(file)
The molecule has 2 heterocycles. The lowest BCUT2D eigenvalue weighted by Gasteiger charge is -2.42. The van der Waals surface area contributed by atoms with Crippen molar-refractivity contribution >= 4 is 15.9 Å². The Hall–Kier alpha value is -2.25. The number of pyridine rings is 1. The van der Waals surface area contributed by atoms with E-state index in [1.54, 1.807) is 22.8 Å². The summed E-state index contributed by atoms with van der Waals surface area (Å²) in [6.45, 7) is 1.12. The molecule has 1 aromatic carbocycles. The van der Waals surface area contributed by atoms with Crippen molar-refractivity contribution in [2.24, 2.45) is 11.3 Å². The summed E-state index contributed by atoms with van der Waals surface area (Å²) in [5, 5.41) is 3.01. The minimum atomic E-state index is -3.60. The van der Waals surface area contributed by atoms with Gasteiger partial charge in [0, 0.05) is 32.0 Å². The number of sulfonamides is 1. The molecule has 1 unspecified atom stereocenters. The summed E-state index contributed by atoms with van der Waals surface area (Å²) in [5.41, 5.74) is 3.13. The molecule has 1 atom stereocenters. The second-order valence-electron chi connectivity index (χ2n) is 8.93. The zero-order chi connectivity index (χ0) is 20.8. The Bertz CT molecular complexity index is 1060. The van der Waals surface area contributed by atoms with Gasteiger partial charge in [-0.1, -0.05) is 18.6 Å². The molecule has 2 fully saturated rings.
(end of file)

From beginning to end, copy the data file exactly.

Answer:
The molecule has 2 heterocycles. The lowest BCUT2D eigenvalue weighted by Gasteiger charge is -2.42. The van der Waals surface area contributed by atoms with Crippen molar-refractivity contribution >= 4 is 15.9 Å². The Hall–Kier alpha value is -2.25. The number of pyridine rings is 1. The van der Waals surface area contributed by atoms with E-state index in [1.54, 1.807) is 22.8 Å². The summed E-state index contributed by atoms with van der Waals surface area (Å²) in [6.45, 7) is 1.12. The molecule has 1 aromatic carbocycles. The van der Waals surface area contributed by atoms with Crippen molar-refractivity contribution in [2.24, 2.45) is 11.3 Å². The summed E-state index contributed by atoms with van der Waals surface area (Å²) in [5, 5.41) is 3.01. The minimum atomic E-state index is -3.60. The van der Waals surface area contributed by atoms with Gasteiger partial charge in [0, 0.05) is 32.0 Å². The number of sulfonamides is 1. The molecule has 1 unspecified atom stereocenters. The summed E-state index contributed by atoms with van der Waals surface area (Å²) in [5.41, 5.74) is 3.13. The molecule has 1 atom stereocenters. The second-order valence-electron chi connectivity index (χ2n) is 8.93. The zero-order chi connectivity index (χ0) is 20.8. The Bertz CT molecular complexity index is 1060. The van der Waals surface area contributed by atoms with Gasteiger partial charge in [-0.1, -0.05) is 18.6 Å². The molecule has 2 fully saturated rings.